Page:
The statistics may define the situation but, in the opinion of Lela Coons, it in no way reflects what young Warwick mothers are like.
“We have marvelous parents,” she told representatives from a cross section of city non-profits and agencies that deal with children Thursday morning at the Warwick Public Library.
The occasion was the annual “Warwick Data in Your Backyard,” a report prepared by KIDSCOUNT that looks at information about Warwick children and contrasts it to the state and other communities. The report found that there were 188 Warwick teen births between 2008 and 2012 and that 20 of these births were repeat teen births.
“The outcomes are not that different [than the state],” said John Neubauer, who gave the presentation. “It’s kind of a ripe area to look at. The moms are not connected to schools.”
Coons asked if there is some way of encouraging these young mothers and telling them what a good job they are doing. She thought some form of gathering could provide an opportunity to outline services and programs they would be eligible for. She also thought it would give teen parents the chance to focus on what’s good about their lives.
Neubauer highlighted that mothers under 20 year old, unmarried and without a high school diploma, have children that are more likely to grow up in poverty and suffer from abuse and less likely to be ready for school and complete high school. Of the 290 Rhode Island babies born last year to mothers with all three risk factors, 12 were from Warwick.
“By targeting resources you can really have a major impact,” he said.
Coons is a long-time advocate for children and is one of the organizers of the Warwick Coalition to Prevent Child Abuse. They prompted KIDSCOUNT to annually break out the Warwick numbers from its larger state report. Coons and her husband, Dix, adopted five children. Now 80 years old, Coons follows issues affecting children and can often be found at School Committee meetings or the committee rooms of the State House.
In welcoming remarks, Mayor Scott Avedisian said the report illustrates “what it is like to be a kid in Warwick.” He said he found the statistics “very comforting.” He also talked about recent anonymous threats to elementary school students and how many of the groups represented in the audience come together in responding to such a threat.
As for the numbers in the report, they provide a measurement “to keep us doing what we’re doing.”
Generally, across the board, Warwick data looked better than the state data. Warwick mothers from 2008 to 2012 had higher levels of education, with 46 percent with a bachelor’s degree or above, compared to 35 percent for the state. Neubauer pointed out there are strong links between parent education levels and a child’s health and education. He noted that 34 percent of Warwick children came from low-income families in 2012, as compared to 79 percent in the core cities and 47 percent statewide.
Within the sector of economic well-being, the report found that only 18 percent of eligible low-income in Warwick participated in the school breakfast program in 2013, a number that is lower than Cranston, at 41 percent, and the state average of 39 percent.
Neubauer said students who eat breakfast have higher math and reading scores, fewer absences, improved attentiveness and lower incidences of social and behavioral problems.
Warwick Rep. Joseph McNamara, chair of the House Health Education and Welfare committee and a retired educator, said correlations could be made between school achievement, poverty and attendance.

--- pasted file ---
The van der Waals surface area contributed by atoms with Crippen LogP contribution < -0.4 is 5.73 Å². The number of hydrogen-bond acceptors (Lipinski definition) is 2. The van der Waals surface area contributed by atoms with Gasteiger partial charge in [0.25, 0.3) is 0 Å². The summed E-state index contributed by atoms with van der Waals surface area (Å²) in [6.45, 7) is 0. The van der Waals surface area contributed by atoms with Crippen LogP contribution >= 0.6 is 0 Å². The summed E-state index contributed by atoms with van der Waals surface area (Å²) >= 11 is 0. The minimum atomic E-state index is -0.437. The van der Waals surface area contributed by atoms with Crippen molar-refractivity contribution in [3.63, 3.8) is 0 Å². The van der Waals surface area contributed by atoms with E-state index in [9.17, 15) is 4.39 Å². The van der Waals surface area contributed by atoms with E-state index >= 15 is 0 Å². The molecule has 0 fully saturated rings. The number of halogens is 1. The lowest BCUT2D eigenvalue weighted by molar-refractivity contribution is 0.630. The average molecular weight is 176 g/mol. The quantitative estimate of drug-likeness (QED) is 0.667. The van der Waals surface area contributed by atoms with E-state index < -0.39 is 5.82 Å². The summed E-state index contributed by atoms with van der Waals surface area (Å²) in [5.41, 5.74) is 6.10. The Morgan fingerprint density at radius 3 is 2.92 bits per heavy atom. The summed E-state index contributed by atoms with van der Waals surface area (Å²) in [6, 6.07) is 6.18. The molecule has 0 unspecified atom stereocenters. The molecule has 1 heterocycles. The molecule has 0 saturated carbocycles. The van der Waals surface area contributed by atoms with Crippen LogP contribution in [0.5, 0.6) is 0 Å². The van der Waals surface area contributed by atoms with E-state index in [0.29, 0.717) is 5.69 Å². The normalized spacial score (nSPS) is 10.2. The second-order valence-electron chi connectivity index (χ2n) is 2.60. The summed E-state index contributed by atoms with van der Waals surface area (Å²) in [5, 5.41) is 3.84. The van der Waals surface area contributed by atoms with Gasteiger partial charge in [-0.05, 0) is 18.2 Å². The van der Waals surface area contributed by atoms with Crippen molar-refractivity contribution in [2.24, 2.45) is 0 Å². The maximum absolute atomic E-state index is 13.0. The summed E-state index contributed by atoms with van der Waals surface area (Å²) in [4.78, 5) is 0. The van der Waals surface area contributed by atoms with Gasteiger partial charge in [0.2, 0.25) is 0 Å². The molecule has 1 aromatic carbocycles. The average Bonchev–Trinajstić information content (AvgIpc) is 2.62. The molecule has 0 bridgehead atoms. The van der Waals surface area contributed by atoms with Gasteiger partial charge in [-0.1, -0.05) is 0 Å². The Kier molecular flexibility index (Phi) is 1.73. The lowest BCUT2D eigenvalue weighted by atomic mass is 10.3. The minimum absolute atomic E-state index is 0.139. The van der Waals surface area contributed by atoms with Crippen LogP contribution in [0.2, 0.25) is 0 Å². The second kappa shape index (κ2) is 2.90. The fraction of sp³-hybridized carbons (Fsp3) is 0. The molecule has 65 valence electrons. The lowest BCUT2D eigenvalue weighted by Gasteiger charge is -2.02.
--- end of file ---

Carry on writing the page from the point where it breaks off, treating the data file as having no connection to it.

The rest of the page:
“If students don’t have their basic needs met, basic learning won’t take place,” he said.
He called “food insecurity” a problem, adding that he has never seen it at the level it is today.
In the segment on child safety, Neubauer said the numbers of juveniles referred to family court and the training school have been on the decline statewide. In 2013 a total of 17 Warwick youth went through the training school.
“This is a success story,” he said.
Child abuse and neglect is another area where Warwick performs well. The report found 7.6 children per 1,000 children are victims of abuse and neglect as compared to 14 statewide and 8.7 in Cranston.
Warwick’s reading and math skills at fourth grade showed improvement, which prompted the audience to applaud Superintendent Richard D’Agostino and other members of the school administration in the audience.
School attendance is also measured in the report. A total of 234 children in grades K-3 were chronically absent for the 2012-13 academic year. The percentage jumps to 15 percent for Warwick junior high school students and 21 percent of senior high school students who missed 18 or more days in the year.
“A number of parents are not aware their kids are not in school,” said McNamara.
As a school administrator in Pawtucket, McNamara said staff members were instructed to call parents within 45 minutes after the child was discovered absent. He said 50 percent of the parents didn’t know that was the situation and many reached their children on their cell phones.
Sara Monaco of the Warwick School Department said Warwick schools is working on a program that would similarly notify parents that their child is absent.
As the group discussed the report, other means of improving outcomes for youths came to the fore. Chantelle Dosremedios of Westbay Community Action and the mother of five talked of the remarkable difference in the learning capability between that child that attended pre-K and the one who didn’t. The report found 6 percent of Warwick children ages 3 to 4 were enrolled in Head Start and another 2 percent under 3 were enrolled in early Head Start in 2013.
As for full-day kindergarten, 11 percent of Warwick children were enrolled in full-day K. Lynn Dambruch, director of elementary education, said that number should jump dramatically in next year’s report as the department is now operating nine full-day K classes.